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Bye Mumbai.

INDIA | Friday, 4 January 2013 | Views [553]

    "India", was my boss's reply when I asked where I was flying. I would be spending 2 months in gloriuous India. I was so excited, I didn't know what to do. I was asking myself "what do you know about this country?" "You have definetly seen some things on TV, but what about actually being there?" My mum was really supportive and encouraging me to go so I prepared my self with lots of uneasy feelings. I was excited, but as my departure date closed in, I was getting very nervous. I remember saying, "Bye Mum, bye" with a shaky voice. I had no clue as to what I was getting into, I was still wearing warm winter clothes in the airplane as it was snowing in Istanbul when we departed. It happened to be spring time in India. I knew this, and some how I felt it was as if the closer we got, the warmer the plane was getting. I had gotten rid of all my winter clothes by the time we landed, I was only wearing my tshirt and jeans.

    My welcome to India was with my first mosquito bite while I was waiting for my luggage. At the time, that felt like the least of my problems because I was already midway into a culture shock. The crowds of people hovering around me, the stale smell in the warm air, and oh.. where's my lugage? After what seemed like an eternity, I finally I found my luggage and walked out to meet the person who would take me to my new home. It was so early in the morning, that it was still dark. We rode almost a half hour in the small taxi/motorbikes called "tuk tuk" to get to my new home. I couldn't really make out what my street or the house looked like in the dark. All I could notice in the dark was the potent smell of stale air, and the incredibly vibrant and loud sound of the traffic that was as alive at 4 am as it would be at any other time of the day. I was so exhausted from my trip and taking all my surroundings in, that I fell asleep 2 minutes after being introduced to my bed.

     The next morning, I opened my eyes and an Indian woman was looking at me and saying something in Hindu. I still imagine it to be something like "breakfast is ready". During breakfast, I had milk in a bag for the first time, which wasn't white. This little culinary adventure was the begining of many hours I spent in the toilet for the next two months as a result of discovering the infinite variety of amazing flavours in the Indian food.

   After my stomach recovered from the first meal I had in India, I ventured out of my house to explore. The noise of the traffic was twice as loud now, and I noticed most eyes on the street looking at me. This was definitely not Istanbul, and it did not look like the pictures I had seen on the internet. It was then that I realized I must have been in the suburbs of the city, which I remembered reading about on the internet too. The reviews of the suburbs hadn't been good. Nevertheless, this was my new home for the next 2 months, and I liked it. While walking around my neighbouthood, I was attrackting people who wanted to sell me different things. Suddenly an old lady came by my side to sell me the eggs she was carrying in the basket above her head. I felt I should buy some of these eggs, but I didn't have any Indian money with me. I thought to myself "I really should have stopped at the dark looking exchange offices at the airport, but I had made a judgement against it at the time". I tried to explain to the lady that I had no money, with hand gestures as best as I could, but she insisted I took some eggs anyway. I felt a flush of overwhelming gratitude to this lady who appeared to only want to share her wares with this stranger who obviosly looked lost and out of place. It seemed though, that the egg lady had a different plan. She had spotted where I lived, and returned to my house to wake me up every day from then on to sell me some eggs. She became my welcomed alarm clock every morning at 6:36 am, and this picture was taken on one of these mornings.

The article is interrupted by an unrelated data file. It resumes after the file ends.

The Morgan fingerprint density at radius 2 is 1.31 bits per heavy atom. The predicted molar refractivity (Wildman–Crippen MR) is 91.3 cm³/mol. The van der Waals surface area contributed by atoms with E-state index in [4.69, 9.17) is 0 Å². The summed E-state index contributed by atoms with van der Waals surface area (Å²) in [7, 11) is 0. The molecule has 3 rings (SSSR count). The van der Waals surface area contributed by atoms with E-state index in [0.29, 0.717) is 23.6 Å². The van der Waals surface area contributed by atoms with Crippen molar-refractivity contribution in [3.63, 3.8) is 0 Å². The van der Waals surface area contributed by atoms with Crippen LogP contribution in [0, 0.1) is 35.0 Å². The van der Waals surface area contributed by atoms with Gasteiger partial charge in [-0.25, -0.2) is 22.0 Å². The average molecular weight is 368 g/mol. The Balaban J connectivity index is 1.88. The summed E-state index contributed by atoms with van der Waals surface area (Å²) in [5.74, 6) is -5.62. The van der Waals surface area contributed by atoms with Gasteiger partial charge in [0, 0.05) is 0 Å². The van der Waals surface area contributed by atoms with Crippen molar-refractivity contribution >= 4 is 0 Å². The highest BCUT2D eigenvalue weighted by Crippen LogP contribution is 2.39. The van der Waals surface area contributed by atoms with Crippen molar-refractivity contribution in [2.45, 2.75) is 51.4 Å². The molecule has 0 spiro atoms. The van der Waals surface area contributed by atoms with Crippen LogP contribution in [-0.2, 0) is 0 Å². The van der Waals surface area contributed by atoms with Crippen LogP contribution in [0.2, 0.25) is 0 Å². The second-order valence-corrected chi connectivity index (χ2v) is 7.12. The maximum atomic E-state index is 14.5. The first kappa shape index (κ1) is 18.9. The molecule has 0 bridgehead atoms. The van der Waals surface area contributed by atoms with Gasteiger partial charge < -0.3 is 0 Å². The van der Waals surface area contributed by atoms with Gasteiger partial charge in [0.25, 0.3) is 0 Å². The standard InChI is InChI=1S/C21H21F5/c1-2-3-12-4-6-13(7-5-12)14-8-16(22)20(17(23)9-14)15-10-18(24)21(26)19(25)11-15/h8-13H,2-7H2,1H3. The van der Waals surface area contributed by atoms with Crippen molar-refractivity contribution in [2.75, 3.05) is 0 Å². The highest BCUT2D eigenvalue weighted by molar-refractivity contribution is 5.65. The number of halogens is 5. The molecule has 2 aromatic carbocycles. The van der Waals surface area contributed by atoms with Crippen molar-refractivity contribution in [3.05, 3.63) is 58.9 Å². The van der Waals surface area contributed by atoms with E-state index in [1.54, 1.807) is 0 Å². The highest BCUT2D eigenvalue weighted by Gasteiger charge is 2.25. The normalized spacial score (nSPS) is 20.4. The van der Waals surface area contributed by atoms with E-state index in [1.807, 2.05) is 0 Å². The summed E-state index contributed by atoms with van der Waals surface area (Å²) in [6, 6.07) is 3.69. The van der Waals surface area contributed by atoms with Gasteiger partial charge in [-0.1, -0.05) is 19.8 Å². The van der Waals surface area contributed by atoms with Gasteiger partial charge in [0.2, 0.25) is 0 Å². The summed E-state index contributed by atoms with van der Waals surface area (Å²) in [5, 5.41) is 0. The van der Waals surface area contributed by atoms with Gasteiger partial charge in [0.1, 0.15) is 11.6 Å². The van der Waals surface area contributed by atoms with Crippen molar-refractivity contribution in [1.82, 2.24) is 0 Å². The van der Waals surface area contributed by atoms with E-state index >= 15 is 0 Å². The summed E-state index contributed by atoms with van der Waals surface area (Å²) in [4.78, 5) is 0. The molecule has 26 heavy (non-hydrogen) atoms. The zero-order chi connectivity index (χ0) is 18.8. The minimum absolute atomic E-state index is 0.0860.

This photo was also my inspiration on realising I was surrounded with people telling incredible stories with their expressions. After taking this picture I sought out portraits of faces telling a million tales. My 2 months in India was spent on taking photos of Indian faces and lifestyles, and trying to imagine what lay behind these compelling expressions. I ended up extending my trip twice, and was terribly reluctant to return home. I remember uttering the same sentence I'd said on my way to this wonderful country, when boarding the plane back to Istanbul. This time my vioce was shaking while I said "Bye Mumbai", and I have had a strong desire to go back ever since I boarded that plane.


Sina Korcan


Tags: expressions, faces, india, mumbai, travel, trip

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